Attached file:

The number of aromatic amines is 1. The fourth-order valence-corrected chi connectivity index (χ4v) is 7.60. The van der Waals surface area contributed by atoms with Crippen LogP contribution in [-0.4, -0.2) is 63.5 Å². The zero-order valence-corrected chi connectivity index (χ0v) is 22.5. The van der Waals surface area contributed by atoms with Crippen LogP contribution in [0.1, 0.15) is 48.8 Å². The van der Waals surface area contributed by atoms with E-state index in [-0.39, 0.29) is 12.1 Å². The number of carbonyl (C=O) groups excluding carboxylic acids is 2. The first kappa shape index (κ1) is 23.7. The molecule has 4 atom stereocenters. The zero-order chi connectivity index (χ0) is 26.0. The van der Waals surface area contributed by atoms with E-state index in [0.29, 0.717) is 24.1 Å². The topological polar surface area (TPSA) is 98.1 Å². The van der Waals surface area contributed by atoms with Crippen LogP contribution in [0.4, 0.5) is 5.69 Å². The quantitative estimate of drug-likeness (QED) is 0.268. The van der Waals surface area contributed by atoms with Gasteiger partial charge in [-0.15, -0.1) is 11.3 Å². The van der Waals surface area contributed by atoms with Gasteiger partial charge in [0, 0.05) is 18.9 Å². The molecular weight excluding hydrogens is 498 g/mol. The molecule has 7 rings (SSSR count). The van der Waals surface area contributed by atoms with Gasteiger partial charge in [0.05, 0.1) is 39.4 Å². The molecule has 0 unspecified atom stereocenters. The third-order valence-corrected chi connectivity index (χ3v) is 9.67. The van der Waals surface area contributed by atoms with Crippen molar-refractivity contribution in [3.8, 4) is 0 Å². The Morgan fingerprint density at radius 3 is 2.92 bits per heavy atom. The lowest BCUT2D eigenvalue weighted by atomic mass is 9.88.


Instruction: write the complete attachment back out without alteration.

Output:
The number of aromatic amines is 1. The fourth-order valence-corrected chi connectivity index (χ4v) is 7.60. The van der Waals surface area contributed by atoms with Crippen LogP contribution in [-0.4, -0.2) is 63.5 Å². The zero-order valence-corrected chi connectivity index (χ0v) is 22.5. The van der Waals surface area contributed by atoms with Crippen LogP contribution in [0.1, 0.15) is 48.8 Å². The van der Waals surface area contributed by atoms with E-state index in [-0.39, 0.29) is 12.1 Å². The number of carbonyl (C=O) groups excluding carboxylic acids is 2. The first kappa shape index (κ1) is 23.7. The molecule has 4 atom stereocenters. The zero-order chi connectivity index (χ0) is 26.0. The van der Waals surface area contributed by atoms with E-state index in [0.29, 0.717) is 24.1 Å². The topological polar surface area (TPSA) is 98.1 Å². The van der Waals surface area contributed by atoms with Crippen LogP contribution in [0.4, 0.5) is 5.69 Å². The quantitative estimate of drug-likeness (QED) is 0.268. The van der Waals surface area contributed by atoms with Gasteiger partial charge in [-0.15, -0.1) is 11.3 Å². The van der Waals surface area contributed by atoms with Gasteiger partial charge in [0, 0.05) is 18.9 Å². The molecular weight excluding hydrogens is 498 g/mol. The molecule has 7 rings (SSSR count). The van der Waals surface area contributed by atoms with Gasteiger partial charge in [0.05, 0.1) is 39.4 Å². The molecule has 0 unspecified atom stereocenters. The third-order valence-corrected chi connectivity index (χ3v) is 9.67. The van der Waals surface area contributed by atoms with Crippen molar-refractivity contribution in [3.8, 4) is 0 Å². The Morgan fingerprint density at radius 3 is 2.92 bits per heavy atom. The lowest BCUT2D eigenvalue weighted by atomic mass is 9.88.